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Should you get verified on Instagram to build your personal brand?

Instagram verification has traditionally been an exclusive status symbol, typically reserved for celebrities and influential personalities. But did you know that this is no longer the case?
Magriet Groenewald is a social media expert. Source: Supplied.
Magriet Groenewald is a social media expert. Source: Supplied.

Since February 2023 this verification badge, once an almost impossible-to-get badge of honour, is now up for sale, and basically anyone – yes even the normal everyday user – can get it.

The big question is if it’s worth the cost and effort?


Magriet Groenewald, a social media expert, decided to put it to the test and share her experience with us.

Until recently, the blue tick on Instagram was a status symbol only attainable by those considered “noteworthy” by Instagram, based on vague criteria that were often unclear.

“I’ve helped a few local celebrities to get their accounts verified and have experienced firsthand how challenging it was. We faced rejection even when the account had a following of over 200, 000 and was that of a much-loved SA celebrity”, shares Groenewald.

This exclusivity, though frustrating for many, also meant that verified accounts enjoyed unique collaboration opportunities.

However, the game changed when Mark Zuckerberg announced the launch of Meta Verified, a subscription bundle that includes a verified badge. This service, initially available in select regions, became accessible in South Africa, prompting Groenewald to give it a try.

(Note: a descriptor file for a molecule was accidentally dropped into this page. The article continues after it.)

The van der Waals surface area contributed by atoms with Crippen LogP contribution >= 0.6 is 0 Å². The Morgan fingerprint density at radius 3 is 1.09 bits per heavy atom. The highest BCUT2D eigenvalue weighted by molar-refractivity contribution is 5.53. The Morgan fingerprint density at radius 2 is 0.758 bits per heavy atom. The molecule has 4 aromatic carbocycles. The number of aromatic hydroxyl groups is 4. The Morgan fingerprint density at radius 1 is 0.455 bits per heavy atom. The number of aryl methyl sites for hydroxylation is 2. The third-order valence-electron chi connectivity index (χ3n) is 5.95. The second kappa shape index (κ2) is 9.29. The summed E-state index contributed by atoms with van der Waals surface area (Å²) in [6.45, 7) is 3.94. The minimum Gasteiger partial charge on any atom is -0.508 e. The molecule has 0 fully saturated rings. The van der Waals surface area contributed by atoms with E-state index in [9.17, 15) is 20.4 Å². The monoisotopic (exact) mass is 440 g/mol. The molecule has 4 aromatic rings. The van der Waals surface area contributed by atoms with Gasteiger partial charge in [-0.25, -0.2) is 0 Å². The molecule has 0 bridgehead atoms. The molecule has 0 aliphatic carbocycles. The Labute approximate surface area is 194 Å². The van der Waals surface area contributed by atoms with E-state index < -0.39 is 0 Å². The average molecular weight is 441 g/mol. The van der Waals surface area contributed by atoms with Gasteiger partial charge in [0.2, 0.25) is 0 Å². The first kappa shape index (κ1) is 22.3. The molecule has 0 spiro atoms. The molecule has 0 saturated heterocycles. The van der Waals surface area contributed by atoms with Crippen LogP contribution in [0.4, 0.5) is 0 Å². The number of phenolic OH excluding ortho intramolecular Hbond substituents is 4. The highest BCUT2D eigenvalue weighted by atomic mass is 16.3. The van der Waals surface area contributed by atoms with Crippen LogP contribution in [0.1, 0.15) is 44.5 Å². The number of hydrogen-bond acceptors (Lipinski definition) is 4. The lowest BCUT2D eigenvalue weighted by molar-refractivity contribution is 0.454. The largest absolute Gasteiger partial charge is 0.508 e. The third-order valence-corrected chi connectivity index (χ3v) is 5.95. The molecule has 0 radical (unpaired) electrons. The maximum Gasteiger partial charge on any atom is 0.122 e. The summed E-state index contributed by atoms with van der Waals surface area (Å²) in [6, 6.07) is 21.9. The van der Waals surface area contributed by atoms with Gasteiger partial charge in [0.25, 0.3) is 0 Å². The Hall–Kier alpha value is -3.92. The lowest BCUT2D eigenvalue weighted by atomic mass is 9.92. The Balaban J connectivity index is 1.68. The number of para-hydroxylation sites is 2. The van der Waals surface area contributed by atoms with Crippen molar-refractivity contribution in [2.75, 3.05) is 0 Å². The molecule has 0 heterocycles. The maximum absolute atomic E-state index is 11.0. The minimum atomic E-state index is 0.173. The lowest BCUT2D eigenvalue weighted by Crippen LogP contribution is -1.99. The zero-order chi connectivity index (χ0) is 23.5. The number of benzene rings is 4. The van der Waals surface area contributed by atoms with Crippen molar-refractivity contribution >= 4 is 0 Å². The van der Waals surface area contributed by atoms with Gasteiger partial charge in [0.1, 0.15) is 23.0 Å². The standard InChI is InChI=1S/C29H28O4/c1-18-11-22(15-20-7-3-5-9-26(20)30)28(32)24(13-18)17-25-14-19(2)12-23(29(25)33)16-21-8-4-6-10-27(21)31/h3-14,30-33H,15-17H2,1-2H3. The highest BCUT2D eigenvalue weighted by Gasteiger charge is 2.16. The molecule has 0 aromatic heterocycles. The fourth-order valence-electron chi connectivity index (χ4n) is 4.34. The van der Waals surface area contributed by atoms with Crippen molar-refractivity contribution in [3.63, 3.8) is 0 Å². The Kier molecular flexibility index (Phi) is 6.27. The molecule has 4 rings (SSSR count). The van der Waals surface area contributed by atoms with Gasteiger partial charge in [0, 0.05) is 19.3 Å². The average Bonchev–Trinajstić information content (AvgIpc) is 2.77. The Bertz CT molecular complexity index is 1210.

“The new paid verification feature is changing the playing field. It is fantastic for someone like me, who focuses on sharing valuable content and building a personal brand, and I could not wait for its rollout in SA. However, I can empathise with influencers who worked hard to earn their blue tick authentically rather than just paying for it. Is this fair to them? Probably not, so I suspect more changes will come from Meta.”

For now, Meta Verified is only available for individuals, not brands, but it’s expected to expand as the feature undergoes testing. The primary goal of verification, according to Meta, is to help creators grow their profiles and communities, while also tackling the rising issue of scams and bot accounts on Instagram.

Getting verified through Meta Verified requires ID verification, with the name on your ID matching your Instagram account. A head and shoulders image matching your ID picture is also necessary.

She notes: “Initially, I could not get my image verified and had to use another image that I did not want to use as my profile pic. But eventually I got another more suitable image verified.”

Lets break down the pros and cons of paying for Instagram verification:


Trust Factor: The verified badge adds credibility to your profile, which is crucial when building a personal brand.
Account Protection: Instagram promises to monitor your account for impersonation, providing an extra layer of security.
Spotting Scams: The blue tick helps users differentiate between genuine and fraudulent accounts, although vigilance is still required.
Customer Support: While they claim to offer priority service, Magriet suggests not setting your expectations too high in this regard.


The primary drawback is the monthly fee of R239.99 (approximately $13 to $15).

After taking the abovementioned information into account, she concludes:

“This is an absolute no-brainer if you’re serious about building your personal brand. The benefits outweigh the costs for someone like me who is actively leveraging social media for business and personal branding. However, this may not be a worthwhile investment if you’re using Instagram to post pictures of your dog or dinner.”

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